In case you missed this interview when it aired live on KPOV in Bend, you can catch it here. Thanks, Pearl, for having me on the show. It was such a pleasure to talk about THE WAY BACK FROM BROKEN and THE V-WORD!
The holidays are over. The new year has begun. We’re all back at work… whew… if you need a little break from the madness of “real life,” you can listen to me talk about THE WAY BACK FROM BROKEN with Kathleen Stephenson on Between the Covers at KBOO radio.
I really hope I don’t sound like a dork! XO
THE WAY BACK FROM BROKEN got a really nice review from VOYA. One section really resonated with me:
“A valuable theme in the book is how relationships can lead us back from broken. The shared experiences and honest discussion of their emotions are what are able to help Rakmen, Leah, and Jacey to begin a journey of healing. ”
In addition to relationships, I would add “connection to place.” The most healing (and happiest) place in my world is our cabin in Canada, where my family gathers every year to recharge and renew. This is where we linger over coffee and swim in the lake and hike in the forest. This conversation and connection in a peaceful, wild place keeps me sane and hopeful.
Talking about death is difficult, but there are times in each person’s life when there is no way to avoid such a conversation. Separate traumatic events in the characters’ lives in The Way Back from Broken have forced each of them to confront the topic of death and dying, difficult as that may be. What is more, each must also come to terms with being a survivor and the many emotions that brings—guilt, fear, anger, and of course, overwhelming sadness. This overwhelming sadness gets the book off to a slow start; the situations and relationships appear to be depressing and hopeless. “Not gonna be a happy ending to that story,” writes fifteen-year-old Rakmen in his journal of tragedies, and it seems to be true for this book as well. However, the story becomes both compelling and hopeful when Rakmen and his “crazy” teacher Leah, along with her ten-year-old daughter, Jacey, leave on a summer trip to Canada. This is where progress is finally made in bravely experiencing their grief and learning how to find the strength to live with it.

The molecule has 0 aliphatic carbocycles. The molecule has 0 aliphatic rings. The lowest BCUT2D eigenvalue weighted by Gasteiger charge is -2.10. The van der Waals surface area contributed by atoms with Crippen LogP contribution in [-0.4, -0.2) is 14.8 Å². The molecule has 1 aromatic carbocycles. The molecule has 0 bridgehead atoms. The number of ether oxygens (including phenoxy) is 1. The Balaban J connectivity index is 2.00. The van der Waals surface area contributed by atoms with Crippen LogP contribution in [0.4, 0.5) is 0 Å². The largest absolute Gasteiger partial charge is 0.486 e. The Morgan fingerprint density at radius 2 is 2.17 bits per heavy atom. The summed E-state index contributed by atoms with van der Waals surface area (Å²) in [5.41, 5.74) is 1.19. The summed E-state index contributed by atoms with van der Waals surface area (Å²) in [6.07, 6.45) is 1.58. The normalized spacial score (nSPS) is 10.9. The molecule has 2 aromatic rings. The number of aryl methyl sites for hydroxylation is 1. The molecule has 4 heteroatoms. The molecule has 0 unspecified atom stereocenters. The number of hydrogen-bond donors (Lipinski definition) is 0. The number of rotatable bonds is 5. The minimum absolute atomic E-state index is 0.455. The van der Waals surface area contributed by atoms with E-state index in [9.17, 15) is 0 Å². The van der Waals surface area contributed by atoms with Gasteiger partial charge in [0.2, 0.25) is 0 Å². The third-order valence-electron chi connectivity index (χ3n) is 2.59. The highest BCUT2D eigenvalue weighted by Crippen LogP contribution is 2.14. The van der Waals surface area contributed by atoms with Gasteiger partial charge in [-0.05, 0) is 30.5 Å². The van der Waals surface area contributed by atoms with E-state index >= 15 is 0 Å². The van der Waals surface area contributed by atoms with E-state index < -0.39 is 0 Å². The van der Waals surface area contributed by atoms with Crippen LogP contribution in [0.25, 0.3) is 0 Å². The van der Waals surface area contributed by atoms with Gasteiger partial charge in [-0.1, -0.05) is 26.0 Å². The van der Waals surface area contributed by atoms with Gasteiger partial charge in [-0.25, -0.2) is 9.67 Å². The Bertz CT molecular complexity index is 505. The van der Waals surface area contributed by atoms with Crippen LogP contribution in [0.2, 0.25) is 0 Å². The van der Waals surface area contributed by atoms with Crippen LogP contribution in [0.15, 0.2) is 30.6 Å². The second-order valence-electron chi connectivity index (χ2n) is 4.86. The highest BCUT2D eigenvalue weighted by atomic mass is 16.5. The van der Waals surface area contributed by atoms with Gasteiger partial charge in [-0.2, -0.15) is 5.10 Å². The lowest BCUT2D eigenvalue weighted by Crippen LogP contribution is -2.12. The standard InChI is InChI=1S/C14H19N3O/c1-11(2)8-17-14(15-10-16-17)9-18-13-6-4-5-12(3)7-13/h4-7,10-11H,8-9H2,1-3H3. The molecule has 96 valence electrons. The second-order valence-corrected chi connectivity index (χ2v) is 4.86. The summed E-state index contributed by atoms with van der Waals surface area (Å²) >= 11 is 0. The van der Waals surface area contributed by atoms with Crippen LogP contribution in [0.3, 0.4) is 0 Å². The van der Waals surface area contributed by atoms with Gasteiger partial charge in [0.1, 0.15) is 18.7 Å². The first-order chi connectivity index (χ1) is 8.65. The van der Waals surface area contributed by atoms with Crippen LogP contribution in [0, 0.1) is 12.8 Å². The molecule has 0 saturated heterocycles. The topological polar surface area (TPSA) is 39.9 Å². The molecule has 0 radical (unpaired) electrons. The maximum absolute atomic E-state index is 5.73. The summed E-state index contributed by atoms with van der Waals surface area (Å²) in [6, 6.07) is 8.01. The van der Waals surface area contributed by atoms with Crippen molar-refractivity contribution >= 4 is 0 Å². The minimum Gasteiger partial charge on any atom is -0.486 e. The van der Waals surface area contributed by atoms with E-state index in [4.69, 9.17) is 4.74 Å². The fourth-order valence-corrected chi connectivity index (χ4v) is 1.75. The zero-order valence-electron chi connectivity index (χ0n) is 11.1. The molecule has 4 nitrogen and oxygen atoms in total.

A valuable theme in the book is how relationships can lead us back from broken. The shared experiences and honest discussion of their emotions are what are able to help Rakmen, Leah, and Jacey to begin a journey of healing. This book is a heartbreaker, but any reader can benefit from its message of honesty, resilience, and courage. —Debbie Kirchhoff.
The Saturday after Thanksgiving (11/28) is Small Business Saturday, which is cool because locally-owned businesses are awesome. It is also Indie’s First, a chance for authors to team up with independent bookstores and be booksellers for the day.
I am really excited to be hanging out and talking about books at two lovely bookstores. Come see me from 10:00-12:30 at Paulina Springs Books in Redmond, OR, and from 2:00-4:00 at Dudley’s Bookstore Cafe in Bend, OR. I will have some great book ideas for the holidays, and of course, you can get a signed copy of THE WAY BACK FROM BROKEN too!
Book people… you know the ones.
They run book stores. They are teachers and librarians. They craft careful displays of excellent books on Africa or antique airplanes or civil rights or poet-adventurers. Book people hold a book to their chests and then press it into your hands saying, “I love this story.”